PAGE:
EPA Tailpipe Standard Will Hurt Family Farms

Kansas corn experts believe new EPA tailpipe emissions standards will have negative implications for consumers, farmers and the rural economy.

Kansas Corn Growers Association leaders said the EPA is ignoring the environmental and economic benefits of ethanol, a carbon-smart fuel that is already a clean air solution in affordable vehicles desired by consumers. Instead, the agency is forcing a one-size-fits all approach by mandating electric vehicles as the only climate solution. The plan relies almost exclusively on the use of electric vehicles, requiring 67 percent of automakers’ production to be EVs by 2032.

According to the organization, by 2026, farmers shopping for a half-ton or three-quarter-ton truck for work will find half of the pickups on the showroom floor will be electric and not suitable for heavy duty farm use. Consumers will face similar challenges, with a dwindling number of affordable, practical vehicle choices. In a recent study, economists noted the plan would cause a loss in corn demand that could lead to a permanent 50% decrease in the price of corn and a profound decline in farmland value, decimating the rural economy.

KCGA CEO Josh Roe said the Environmental Protection Agency’s final 2027-2032 emissions standards for sedans and light- and medium-duty trucks are bad for agriculture, consumers, the economy and rural communities.

“While most members of our Kansas congressional delegation oppose this rule, they need to go beyond the rhetoric and work to find a solution. They can do this by simply supporting and passing the Next Generation Fuels Act, the only existing legislation that addresses this issue and ensures the role of the internal combustion engine in our energy future,” Roe said. “Instead of mandating a technology, a high octane, low carbon fuel standard removes the barriers the automakers have to producing internal combustion engines that are vital to the rural way of life.”

Corn growers have been on the forefront of the campaign to lower emissions. The Kansas and National Corn Growers associations continue to urge Congress to pass the Next Generation Fuels Act, which would set a new, cleaner standard for fuel that capitalizes on American-grown biofuels. KCGA and NCGA have also been successful in investing in and promoting the availability of higher ethanol blends at stations across the country.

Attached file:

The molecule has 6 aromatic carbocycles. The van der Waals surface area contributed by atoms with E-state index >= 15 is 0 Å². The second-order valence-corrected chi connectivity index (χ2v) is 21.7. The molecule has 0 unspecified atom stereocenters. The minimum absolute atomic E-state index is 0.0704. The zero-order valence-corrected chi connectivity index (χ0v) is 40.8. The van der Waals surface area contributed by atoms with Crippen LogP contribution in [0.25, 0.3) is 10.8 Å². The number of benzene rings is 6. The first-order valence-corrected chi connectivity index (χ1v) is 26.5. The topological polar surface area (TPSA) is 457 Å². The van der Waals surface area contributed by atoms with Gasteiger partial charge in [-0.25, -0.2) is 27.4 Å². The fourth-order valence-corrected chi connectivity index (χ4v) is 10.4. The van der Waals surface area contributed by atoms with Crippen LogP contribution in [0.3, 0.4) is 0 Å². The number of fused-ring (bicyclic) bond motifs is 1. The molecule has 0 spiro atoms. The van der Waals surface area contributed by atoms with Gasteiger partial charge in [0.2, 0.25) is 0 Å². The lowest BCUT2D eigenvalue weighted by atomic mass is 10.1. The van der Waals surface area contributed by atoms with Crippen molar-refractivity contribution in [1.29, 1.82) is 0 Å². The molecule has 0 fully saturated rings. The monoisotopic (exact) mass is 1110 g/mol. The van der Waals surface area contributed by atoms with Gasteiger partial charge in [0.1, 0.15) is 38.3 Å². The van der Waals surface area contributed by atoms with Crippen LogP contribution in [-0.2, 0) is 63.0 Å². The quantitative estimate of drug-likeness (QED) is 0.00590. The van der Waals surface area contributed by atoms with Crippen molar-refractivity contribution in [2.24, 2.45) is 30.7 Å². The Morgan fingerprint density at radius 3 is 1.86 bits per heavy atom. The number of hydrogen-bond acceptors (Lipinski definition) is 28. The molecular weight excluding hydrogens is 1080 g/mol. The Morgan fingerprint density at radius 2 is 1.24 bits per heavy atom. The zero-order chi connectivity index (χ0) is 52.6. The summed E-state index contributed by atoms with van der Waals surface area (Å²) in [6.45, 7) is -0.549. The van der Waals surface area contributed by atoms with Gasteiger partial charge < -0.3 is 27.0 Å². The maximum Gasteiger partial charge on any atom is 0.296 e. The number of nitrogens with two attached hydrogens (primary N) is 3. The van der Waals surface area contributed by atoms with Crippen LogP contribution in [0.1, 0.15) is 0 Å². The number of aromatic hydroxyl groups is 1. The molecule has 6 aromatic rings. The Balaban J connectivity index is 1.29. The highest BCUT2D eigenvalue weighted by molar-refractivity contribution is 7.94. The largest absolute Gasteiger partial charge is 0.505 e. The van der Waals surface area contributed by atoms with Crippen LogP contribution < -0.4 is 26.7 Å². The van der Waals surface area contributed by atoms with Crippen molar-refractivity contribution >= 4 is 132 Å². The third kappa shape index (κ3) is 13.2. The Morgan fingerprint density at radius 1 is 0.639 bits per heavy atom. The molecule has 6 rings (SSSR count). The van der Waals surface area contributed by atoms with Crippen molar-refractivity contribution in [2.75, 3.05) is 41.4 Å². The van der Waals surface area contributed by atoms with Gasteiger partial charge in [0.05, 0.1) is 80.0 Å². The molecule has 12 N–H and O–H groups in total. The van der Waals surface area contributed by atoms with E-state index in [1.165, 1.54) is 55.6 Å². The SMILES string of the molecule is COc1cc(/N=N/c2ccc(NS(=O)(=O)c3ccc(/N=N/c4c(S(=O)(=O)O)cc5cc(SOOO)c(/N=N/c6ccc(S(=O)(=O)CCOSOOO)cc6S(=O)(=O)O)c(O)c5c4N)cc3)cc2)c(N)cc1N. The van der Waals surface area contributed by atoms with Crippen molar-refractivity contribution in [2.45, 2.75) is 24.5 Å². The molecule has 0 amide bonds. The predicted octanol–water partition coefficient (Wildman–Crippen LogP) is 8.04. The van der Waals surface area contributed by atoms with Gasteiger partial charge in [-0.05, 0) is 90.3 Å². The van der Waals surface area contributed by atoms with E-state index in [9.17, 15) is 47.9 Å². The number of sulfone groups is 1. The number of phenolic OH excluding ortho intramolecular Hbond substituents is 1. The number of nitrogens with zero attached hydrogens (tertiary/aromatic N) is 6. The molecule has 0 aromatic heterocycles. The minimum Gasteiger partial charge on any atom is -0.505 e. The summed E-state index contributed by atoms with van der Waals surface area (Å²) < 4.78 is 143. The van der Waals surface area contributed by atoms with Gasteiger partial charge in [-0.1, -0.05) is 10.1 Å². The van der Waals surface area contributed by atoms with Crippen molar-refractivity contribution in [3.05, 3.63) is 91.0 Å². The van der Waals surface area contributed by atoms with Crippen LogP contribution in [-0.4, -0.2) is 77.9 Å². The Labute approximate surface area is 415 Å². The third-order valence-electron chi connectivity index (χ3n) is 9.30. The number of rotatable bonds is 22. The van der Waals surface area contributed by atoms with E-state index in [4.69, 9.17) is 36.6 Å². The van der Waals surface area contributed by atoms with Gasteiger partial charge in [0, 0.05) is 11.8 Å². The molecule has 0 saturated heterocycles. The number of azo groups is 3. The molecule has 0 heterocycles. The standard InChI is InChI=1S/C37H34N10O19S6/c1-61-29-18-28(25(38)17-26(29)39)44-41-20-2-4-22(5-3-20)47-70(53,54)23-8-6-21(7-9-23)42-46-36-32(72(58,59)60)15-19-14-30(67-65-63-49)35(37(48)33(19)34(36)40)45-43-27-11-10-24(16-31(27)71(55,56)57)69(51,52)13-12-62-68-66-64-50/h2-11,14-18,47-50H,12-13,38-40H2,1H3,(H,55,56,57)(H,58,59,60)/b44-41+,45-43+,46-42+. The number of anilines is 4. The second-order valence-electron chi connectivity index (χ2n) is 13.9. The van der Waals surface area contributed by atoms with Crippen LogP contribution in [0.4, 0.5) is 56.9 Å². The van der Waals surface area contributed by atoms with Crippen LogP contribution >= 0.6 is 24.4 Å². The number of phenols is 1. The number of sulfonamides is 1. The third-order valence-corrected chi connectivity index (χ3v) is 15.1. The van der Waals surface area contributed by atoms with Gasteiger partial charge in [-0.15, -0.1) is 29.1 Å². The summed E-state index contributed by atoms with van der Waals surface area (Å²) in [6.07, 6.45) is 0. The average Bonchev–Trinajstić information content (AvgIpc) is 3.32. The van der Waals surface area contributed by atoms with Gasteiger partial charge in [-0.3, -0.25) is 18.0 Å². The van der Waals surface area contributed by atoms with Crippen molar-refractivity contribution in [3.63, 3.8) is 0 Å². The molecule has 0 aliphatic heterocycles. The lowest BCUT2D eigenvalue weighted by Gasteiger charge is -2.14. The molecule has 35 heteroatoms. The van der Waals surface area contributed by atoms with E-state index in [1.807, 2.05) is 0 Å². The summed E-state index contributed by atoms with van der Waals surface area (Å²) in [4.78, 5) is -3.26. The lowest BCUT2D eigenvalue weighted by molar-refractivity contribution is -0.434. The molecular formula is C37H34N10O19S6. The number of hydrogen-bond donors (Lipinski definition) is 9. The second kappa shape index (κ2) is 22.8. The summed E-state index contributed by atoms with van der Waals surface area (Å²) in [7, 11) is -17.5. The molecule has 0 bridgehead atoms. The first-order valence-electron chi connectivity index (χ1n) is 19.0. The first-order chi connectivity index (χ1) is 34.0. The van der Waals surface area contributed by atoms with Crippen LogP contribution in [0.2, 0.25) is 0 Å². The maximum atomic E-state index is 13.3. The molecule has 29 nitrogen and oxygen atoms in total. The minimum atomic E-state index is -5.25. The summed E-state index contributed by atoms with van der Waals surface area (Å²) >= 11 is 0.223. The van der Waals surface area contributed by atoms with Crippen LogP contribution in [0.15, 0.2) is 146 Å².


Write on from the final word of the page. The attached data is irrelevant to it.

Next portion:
“Ethanol is not a new climate solution—it’s one that has been successfully improving our air quality for decades, and it works in vehicles on the road today and new vehicles that consumers want to drive,” Roe said. “We should embrace all technologies to meet our climate goals, including EVs when they are practical, but we should not penalize vehicles and technologies that use proven, climate-smart biofuel blends.”

In testimony last year before a House Oversight Subcommittee on Economic Growth, Energy Policy and Regulatory Affairs, Roe said viable climate solutions were being pushed aside in EPA’s proposed regulations. He warned low- and middle-income citizens will pay the price for electric vehicles that are more expensive and not feasible for use in many areas.

“While we believe electric vehicles (EVs) will play a vital role in achieving these goals, other complementary alternatives, such as biofuels, have a key role to play but are being pushed aside,” Roe told the subcommittee. “These fuels offer a solution to air quality problems, combat inflation, but do not require a publicly funded overhaul of our transportation infrastructure or require consumers to purchase vehicles that may not be affordable or compatible with their way of life.”